On first consideration, Los Angeles–based Fred Segal and London-based Browns don’t seem to have all that much in common apart from the fact that both are retail institutions in their home cities. But walk into the new, light-filled Fred Segal Loves Browns pop-up on Los Angeles’s Sunset Boulevard, where industrial clothing racks laden with exclusive Off-White and Y/Project saddle up to a meditation space (which offers guided sessions inspired by Celtic wisdom, a nod to Brown’s UK roots) and GMO-free grooming products, and the partnership makes a certain kind of sense. And though the aesthetics they peddle are decidedly different, there is an inspiring type of synergy between the two brands, which is put on full, supremely tempting display at the new pop-up space, open now through the end of October.
After all, both retailers are pioneers in their own right: Fred Segal laid the groundwork for today’s multi-concept stores at his celebrity-packed Melrose Boulevard boutique over 50 years ago, and Browns was the first to introduce one superstar designer after the next (Alexander McQueen, John Galliano, and Comme de Garçons to name a few) to London’s stylish set. And this new venture, part of Browns’ Nomad concept, is also a joint celebration of a refresh for both brands. “Like Fred Segal [which opened the Sunset Boulevard store last fall], we just opened a new location in Shoreditch,” explains Browns’ CEO, Holli Rogers. “We’ve done a lot of work in new ventures that take Browns back to its roots of innovative, boundary-pushing fashion,” she goes on, “and with all of the creative energy building in Los Angeles at the moment, it just felt right.”
The pop-up clearly captures this fresh, creative spirit. “We could have brought in the superstar brands—the Guccis, the Balenciagas—and it would have sold,” explains Browns’ womenswear buying director, Ida Petersson, “but we wanted to use this space to really introduce people to what Browns is about.” And to that end, impossibly stylish salesmen and women flown in from London man the floor, eager to give curious customers a crash course in the widely under-the-radar labels that stock the racks. Menswear buying director Dean Cook points out a bomber jacket with an intricately embroidered, almost quilted back, a psychedelically patterned Mac by Edward Crutchely (a textile designer who cut his teeth under Kim Jones at Louis Vuitton before launching his own line in 2015), and bohemian-leaning tailoring by Tokyo brand Bed J.W. Ford—pronounced just “bed-ford,” if you wanted to crack it out at your next cocktail party—as examples of the kinds of small labels Browns has spent four decades honing its eye for.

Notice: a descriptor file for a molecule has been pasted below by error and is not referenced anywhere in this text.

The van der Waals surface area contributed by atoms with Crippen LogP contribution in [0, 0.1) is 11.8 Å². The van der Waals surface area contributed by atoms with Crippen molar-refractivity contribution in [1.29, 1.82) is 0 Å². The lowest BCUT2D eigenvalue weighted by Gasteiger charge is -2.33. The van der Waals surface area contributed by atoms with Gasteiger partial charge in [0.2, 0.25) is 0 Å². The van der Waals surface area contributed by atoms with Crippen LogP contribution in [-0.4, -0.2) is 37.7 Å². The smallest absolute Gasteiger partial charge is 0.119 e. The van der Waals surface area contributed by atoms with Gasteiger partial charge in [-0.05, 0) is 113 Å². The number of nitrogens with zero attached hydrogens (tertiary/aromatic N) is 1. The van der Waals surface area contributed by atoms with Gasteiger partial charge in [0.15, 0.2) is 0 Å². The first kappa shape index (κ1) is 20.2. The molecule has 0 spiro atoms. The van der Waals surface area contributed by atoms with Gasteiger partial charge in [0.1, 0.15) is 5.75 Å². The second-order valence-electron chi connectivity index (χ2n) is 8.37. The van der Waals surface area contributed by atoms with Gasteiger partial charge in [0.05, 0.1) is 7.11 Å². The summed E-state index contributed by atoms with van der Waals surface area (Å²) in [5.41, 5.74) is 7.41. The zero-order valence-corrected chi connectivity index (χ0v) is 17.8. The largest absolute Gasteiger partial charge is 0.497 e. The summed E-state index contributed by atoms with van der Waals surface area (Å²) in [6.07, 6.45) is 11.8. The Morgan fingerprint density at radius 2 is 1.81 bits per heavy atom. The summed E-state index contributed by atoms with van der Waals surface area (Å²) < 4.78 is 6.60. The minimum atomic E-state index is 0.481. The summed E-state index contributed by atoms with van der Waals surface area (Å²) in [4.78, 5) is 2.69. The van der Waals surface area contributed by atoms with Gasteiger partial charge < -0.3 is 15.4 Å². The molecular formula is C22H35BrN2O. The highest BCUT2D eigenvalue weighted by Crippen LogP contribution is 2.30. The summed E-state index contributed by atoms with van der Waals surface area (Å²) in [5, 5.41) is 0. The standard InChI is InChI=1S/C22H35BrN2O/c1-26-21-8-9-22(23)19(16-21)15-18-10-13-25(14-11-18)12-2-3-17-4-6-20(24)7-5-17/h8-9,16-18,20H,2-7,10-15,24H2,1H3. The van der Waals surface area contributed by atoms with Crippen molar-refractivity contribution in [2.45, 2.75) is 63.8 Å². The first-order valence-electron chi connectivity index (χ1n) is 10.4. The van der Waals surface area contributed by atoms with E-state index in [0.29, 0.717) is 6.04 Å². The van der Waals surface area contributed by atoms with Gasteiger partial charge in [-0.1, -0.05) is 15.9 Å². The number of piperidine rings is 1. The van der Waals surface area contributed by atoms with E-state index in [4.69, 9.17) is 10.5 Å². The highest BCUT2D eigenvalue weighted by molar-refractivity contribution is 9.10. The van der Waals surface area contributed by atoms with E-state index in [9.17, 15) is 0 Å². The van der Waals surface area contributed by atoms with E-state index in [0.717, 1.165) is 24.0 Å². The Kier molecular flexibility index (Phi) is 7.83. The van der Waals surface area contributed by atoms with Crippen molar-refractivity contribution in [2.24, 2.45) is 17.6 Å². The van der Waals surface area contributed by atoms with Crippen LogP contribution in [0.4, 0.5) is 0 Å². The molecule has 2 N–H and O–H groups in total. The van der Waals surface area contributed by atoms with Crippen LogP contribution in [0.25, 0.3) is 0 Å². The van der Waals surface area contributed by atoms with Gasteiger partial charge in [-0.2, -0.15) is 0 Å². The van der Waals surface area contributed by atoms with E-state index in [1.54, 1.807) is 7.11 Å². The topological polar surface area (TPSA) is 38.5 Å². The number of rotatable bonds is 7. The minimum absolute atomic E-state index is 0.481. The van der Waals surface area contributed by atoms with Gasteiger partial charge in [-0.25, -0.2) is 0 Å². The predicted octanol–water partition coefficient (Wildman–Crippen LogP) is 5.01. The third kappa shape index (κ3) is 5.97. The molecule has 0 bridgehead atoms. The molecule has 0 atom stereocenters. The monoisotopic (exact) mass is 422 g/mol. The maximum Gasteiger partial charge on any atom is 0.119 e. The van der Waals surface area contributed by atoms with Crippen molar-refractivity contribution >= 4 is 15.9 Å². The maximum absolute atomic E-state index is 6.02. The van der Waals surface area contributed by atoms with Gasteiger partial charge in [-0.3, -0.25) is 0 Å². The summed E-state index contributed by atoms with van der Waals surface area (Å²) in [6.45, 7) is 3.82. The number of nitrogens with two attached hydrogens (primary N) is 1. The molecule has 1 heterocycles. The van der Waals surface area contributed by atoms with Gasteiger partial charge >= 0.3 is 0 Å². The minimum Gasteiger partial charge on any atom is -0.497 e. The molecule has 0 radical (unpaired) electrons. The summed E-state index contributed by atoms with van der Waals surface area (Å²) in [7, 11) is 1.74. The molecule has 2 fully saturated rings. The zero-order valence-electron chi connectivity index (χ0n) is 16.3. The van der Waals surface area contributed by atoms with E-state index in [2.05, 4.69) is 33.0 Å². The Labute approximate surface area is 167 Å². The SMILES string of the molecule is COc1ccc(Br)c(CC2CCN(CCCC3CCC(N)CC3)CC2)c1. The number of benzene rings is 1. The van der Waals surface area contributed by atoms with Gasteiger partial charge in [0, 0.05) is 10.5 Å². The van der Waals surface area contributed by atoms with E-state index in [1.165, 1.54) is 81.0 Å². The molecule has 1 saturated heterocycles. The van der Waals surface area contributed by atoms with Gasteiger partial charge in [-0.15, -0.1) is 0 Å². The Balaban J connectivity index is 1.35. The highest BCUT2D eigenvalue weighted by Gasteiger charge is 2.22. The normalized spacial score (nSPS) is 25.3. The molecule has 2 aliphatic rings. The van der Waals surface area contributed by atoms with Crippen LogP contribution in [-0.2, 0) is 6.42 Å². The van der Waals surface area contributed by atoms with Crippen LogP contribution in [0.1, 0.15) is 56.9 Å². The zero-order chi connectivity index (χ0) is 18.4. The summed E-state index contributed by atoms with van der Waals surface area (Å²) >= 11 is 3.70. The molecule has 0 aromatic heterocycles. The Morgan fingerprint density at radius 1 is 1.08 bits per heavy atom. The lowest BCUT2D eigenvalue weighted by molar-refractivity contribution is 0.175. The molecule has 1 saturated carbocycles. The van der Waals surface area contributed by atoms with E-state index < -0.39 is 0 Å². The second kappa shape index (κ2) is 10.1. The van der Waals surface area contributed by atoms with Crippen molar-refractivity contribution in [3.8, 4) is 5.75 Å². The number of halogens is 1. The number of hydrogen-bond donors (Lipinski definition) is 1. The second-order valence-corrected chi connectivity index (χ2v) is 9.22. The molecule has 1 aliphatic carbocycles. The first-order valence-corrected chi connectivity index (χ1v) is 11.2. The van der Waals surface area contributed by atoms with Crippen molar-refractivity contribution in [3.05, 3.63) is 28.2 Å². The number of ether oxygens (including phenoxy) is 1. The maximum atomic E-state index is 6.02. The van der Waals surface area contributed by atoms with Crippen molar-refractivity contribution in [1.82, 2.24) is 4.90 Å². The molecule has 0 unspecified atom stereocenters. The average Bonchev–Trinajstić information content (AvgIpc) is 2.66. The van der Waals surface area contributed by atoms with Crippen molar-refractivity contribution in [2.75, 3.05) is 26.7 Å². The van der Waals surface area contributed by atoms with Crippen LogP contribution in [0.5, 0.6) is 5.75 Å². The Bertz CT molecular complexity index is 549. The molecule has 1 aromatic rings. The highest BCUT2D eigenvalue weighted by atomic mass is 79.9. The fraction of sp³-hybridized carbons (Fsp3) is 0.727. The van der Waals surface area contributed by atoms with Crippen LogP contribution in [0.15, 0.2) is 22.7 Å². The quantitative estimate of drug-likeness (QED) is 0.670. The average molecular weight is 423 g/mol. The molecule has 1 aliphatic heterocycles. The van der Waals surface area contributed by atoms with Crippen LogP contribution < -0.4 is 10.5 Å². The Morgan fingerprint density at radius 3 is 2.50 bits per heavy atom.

In that same sweep, Cook also pulls a pair of wear-everywhere olive-green trousers by Rick Owens and a shell jacket from Canadian brand Arc’teryx. “I’m seeing that men more and more are leaning towards practical performance pieces like these,” he says. “They are a nice medium between streetwear and something more refined.” It is in this mix of high and low where both Fred Segal and Browns shine. Neither have been proponents of the suit, with Fred Segal opting to define the designer-jeans-and-a-T-shirt LA uniform and Browns leaving tailoring to the experts over on Savile Row. “Fred Segal has always been far more than a store,” explains president John Frierson. “It’s a place to see and be seen; it’s a place where men can have fun with fashion.”